Unless I knew the guy.

But what are the chances that Moses knew Oholiab? I mean, Moses was the leader of the nation. He didn’t have time to hang out with every Israelite. He didn’t have time to get to know all the clan leaders. Moses probably recognized the tribe leaders, but I wonder if he even had a lot of time to spend with all of them. And yet, he seems to know immediately who Oholiab is.

How is that possible?

To be honest, I don’t know. But I have a theory: Oholiab was the guy who was always just there. More than that, he was the guy who, whenever Moses needed something done, was available to do it. Moses needed someone to run a message to the men of Issachar; Oholiab was ready to go. Moses needed someone to call the tribal leaders to a meeting; Oholiab volunteered. Moses needed someone to run back to the tent and grab his cell phone; Oholiab was already on his way. And that’s just it: Oholiab was there and available because he was already recognizing what needed to be done and taking responsibility to make it happen.

There was no job too small or inglorious for Oholiab. He wasn’t concerned about being in charge. He wasn’t interested in attention or prestige. Whatever needed to be done, Oholiab was willing and ready to do it.

I think Moses knew Oholiab as the guy who would do whatever was asked of him, and so when God said in Exodus 31:6, “I have also selected Oholiab son of Ahisamach, of the tribe of Dan, to be with him,” Moses nodded and responded, “Oholiab. Yeah.”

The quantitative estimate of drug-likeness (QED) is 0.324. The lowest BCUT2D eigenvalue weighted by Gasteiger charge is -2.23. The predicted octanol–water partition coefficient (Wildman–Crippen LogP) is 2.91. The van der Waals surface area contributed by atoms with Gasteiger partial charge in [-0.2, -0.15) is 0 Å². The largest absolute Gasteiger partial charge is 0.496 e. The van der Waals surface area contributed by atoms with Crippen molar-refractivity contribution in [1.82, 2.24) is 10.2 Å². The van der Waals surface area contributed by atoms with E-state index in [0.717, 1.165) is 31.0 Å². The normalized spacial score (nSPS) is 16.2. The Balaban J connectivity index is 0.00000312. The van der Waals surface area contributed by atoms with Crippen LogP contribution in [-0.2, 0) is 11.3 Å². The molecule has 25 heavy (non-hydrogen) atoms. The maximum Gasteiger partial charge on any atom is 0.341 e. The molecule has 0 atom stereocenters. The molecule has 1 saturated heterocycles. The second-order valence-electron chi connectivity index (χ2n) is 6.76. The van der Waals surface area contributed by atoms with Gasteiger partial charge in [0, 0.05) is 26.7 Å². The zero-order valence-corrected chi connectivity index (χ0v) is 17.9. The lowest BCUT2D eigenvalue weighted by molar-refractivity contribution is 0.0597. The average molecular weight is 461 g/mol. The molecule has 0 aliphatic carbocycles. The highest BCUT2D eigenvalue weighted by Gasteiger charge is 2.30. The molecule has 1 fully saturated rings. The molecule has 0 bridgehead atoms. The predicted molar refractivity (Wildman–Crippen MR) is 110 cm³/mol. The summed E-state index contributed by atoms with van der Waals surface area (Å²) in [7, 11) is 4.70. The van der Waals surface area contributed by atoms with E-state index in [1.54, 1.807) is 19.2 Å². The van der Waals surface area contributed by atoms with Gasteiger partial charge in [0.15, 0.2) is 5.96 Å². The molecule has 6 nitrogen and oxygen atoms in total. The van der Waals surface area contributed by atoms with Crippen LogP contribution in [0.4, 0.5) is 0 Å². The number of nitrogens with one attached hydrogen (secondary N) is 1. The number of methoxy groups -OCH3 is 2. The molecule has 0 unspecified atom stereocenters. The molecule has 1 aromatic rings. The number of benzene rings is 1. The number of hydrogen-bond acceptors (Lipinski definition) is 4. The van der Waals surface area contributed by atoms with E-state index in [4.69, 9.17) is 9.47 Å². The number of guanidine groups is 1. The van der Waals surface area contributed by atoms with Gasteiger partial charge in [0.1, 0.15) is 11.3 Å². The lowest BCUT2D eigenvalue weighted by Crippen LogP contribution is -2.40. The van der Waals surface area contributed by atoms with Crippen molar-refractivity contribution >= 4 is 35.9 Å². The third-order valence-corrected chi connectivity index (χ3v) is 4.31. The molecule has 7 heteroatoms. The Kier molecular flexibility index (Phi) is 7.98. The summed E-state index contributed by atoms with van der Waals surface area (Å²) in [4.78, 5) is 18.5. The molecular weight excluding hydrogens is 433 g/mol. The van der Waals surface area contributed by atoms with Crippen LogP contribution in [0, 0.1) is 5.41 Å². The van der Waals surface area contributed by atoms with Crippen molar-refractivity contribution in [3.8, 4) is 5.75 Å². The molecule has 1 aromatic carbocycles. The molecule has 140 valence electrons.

Now, I realize that this proposition flies in the face of the generally accepted notion that leaders are born and naturally rise to the top. But is it really that revolutionary? Moses himself was a fugitive wanted for murder. Abraham was a nobody in a strange land. How many of the judges had as their primary qualification a willingness to do whatever God asked? Saul was a head taller than his contemporaries, but he still considered himself the youngest member of the smallest clan of the smallest tribe. David was a shepherd; no king started out in the fields at night. Amos was a farmer. Peter, Andrew, James and John were subsistence fishermen.

Yes, I know. Contemporary church leadership gurus call the apostles entrepreneurs, but they inherited a family business that was just sufficient to supply their needs.

The point is, all of these leaders were ready and willing to do whatever they were called to do. And God chose them in spite of everything else they had been in life. Why?

Because God made mankind out of clay; He can make worshipers out of stones; and He will make leaders out of nobodies. The one qualification He’s looking for is a man or woman after His own heart, willing to do whatever He has for him/her to do.

And I dare say, those are more often the people cleaning toilets than occupying the corner offices.

But since it’s a lot easier to recognize those in the corner offices, the challenge I have is to be close enough to God to hear His still small voice point out someone else, and to recognize the person who is ready and willing to do whatever God asks.